Rather, I question whether the concept is too narrowly used.

Baumol’s cost disease is the theory (Baumol and Bowen) that the performing arts faces rising costs and thus a productivity lag. Most simply put, since technology advances are inapplicable to something like playing a cello, performing as a symphony orchestra, or dancing a ballet, this “industry” has not seen any decrease in real costs - i.e. there is no way to increase productivity - and thus it has seen a relative rise in cost.

This is, on its face, exquisitely intuitive. Milk may cost more per gallon than it did when our grandparents were our age, but its a pretty safe bet that the real cost of a gallon of milk has decreased. With the scale and automation of the dairy business it doesn’t take an army of milk maids to supply a town with its milk needs. So a gallon of milk requires far fewer man hours (or person hours for the gender squeamish) to produce nowadays than it did 60 years ago. This should be true even if you factor in all of the hours inherent in the production of the milk equipment (the proportional time for the fixed costs, which should really be included to make such comparisons fair).

This depends entirely on what unit is being measured. Either I suffer from a creative deficit or there isn’t any other decent way of counting milk production. A gallon of milk is a gallon of milk. But what if we don’t count an orchestra performance as simply an orchestra performance? We are assuming that each performance is equal to another, and moreover, that the performance is not “resalable”. The good being sold is not “one orchestra performance”. The good being sold is an individual listening and enjoyment (awkward) of the performance. So let’s say that technology allows us to double the seating capacity of an orchestra hall without reducing the audio quality. Now the orchestra members are providing double output!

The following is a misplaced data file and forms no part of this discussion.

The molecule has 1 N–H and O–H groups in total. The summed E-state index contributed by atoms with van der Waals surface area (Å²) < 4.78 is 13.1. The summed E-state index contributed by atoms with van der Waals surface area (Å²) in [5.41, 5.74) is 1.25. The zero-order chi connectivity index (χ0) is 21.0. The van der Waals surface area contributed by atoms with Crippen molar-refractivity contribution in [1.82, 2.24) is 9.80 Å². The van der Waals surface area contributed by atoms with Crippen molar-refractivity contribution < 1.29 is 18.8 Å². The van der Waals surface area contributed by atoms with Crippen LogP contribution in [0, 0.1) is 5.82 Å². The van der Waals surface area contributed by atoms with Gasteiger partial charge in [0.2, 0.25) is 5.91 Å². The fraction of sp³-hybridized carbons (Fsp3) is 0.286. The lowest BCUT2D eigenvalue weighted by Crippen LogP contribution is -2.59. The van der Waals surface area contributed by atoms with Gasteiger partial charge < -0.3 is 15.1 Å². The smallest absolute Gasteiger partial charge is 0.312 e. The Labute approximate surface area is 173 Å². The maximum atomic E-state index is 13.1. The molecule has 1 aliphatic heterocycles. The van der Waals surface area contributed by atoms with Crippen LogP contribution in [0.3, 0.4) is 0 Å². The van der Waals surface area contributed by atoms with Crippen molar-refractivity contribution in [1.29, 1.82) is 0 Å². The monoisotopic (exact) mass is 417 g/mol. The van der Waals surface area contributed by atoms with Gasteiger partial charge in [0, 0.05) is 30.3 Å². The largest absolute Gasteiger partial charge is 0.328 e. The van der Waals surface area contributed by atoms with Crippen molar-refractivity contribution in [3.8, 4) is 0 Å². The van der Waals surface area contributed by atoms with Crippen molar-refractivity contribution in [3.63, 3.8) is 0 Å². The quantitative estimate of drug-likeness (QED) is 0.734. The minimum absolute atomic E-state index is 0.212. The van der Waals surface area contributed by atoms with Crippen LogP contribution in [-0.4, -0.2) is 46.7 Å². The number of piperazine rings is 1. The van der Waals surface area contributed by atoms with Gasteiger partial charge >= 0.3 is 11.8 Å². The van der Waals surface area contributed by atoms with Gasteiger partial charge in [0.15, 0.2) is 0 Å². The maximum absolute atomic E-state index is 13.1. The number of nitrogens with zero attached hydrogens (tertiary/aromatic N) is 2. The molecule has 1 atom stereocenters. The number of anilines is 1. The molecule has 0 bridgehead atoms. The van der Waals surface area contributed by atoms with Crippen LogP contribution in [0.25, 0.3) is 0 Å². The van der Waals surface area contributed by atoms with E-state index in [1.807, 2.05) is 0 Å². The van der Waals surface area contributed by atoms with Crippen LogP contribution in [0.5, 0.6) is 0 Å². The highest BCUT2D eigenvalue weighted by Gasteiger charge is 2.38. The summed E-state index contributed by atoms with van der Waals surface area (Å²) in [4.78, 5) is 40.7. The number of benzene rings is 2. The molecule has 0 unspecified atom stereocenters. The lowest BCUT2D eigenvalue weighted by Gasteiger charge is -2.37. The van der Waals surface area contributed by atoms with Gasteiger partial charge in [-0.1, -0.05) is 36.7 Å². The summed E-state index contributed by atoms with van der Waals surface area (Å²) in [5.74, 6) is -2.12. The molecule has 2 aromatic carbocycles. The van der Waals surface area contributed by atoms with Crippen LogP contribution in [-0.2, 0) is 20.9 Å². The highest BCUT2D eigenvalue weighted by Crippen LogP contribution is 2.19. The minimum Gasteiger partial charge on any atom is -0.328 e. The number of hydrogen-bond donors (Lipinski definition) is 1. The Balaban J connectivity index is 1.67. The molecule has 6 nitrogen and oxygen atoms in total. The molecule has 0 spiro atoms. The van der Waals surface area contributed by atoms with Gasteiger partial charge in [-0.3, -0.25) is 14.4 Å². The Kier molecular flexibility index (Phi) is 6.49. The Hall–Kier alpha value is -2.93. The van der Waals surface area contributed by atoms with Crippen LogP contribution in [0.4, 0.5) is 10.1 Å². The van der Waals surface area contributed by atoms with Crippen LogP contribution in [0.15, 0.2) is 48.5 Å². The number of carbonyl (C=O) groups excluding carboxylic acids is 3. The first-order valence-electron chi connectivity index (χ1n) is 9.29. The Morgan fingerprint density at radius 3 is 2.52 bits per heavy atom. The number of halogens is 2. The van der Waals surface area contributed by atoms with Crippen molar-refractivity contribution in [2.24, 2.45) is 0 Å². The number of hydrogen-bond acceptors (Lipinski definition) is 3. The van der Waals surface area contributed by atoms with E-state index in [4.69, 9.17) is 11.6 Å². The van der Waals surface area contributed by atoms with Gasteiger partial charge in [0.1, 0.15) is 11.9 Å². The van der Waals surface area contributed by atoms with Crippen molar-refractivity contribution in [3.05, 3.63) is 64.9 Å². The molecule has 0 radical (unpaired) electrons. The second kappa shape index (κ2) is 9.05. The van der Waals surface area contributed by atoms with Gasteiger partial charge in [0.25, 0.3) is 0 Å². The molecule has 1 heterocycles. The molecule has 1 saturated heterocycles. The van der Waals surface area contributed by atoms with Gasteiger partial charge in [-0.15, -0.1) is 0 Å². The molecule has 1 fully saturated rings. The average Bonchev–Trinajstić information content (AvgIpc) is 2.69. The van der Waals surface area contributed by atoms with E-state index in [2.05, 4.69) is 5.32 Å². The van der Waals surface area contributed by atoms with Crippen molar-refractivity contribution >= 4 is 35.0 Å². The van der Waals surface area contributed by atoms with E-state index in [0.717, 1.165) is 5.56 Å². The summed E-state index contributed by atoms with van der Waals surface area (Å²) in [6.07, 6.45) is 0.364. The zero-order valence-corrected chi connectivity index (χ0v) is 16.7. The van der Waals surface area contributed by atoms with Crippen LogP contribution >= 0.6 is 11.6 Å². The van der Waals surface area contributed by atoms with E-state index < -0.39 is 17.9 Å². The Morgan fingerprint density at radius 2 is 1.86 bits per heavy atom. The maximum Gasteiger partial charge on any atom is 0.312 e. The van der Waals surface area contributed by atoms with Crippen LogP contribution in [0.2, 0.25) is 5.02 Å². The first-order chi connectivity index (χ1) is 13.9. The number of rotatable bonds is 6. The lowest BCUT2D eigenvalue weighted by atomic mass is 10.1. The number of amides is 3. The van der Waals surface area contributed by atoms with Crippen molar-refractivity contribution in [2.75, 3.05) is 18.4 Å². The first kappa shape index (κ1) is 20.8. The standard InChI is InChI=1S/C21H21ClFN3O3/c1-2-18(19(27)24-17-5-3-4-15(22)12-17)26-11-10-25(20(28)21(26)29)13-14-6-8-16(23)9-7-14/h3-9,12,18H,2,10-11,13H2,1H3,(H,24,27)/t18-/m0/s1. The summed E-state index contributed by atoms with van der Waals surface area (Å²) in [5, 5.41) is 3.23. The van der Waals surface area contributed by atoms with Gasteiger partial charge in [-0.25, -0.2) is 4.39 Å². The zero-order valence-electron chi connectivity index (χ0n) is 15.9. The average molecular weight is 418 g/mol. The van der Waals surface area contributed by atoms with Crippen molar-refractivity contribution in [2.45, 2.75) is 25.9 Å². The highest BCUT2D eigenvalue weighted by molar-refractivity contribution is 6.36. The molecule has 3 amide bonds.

This is silly and contrived, says our imaginary critic. The expansion of the orchestra hall has not affected how the musicians actually play, and it does nothing to change how many musicians are required to perform (produce) the symphony itself. By this logic, we could halve each individuals milk consumption and thus “double” production by redefining milk consumption from gallons to “the number of individual servings enjoyed”, servings which are now halved, I should add.

The difference is that milk is a rival good (if you drink a glass of milk no one else can drink it) but an artistic performance is non-rival (your enjoyment of the Nutcracker does not affect my enjoyment of it). So while it is technically true that it will require the same number of performers as it did a century ago to perform the same symphony, more people can enjoy that performance and more instances of enjoyment can take place. Is a CD just a technological innovation in digital data storage, or is it also an innovation in further sharing the good which is the performance?

I have no argument that the cost of an individual performing the one stated action has risen relatively, and will continue to do so, but I don’t think this fact is in and of itself terribly important unless you narrowly define the good.

*Taking into account inflation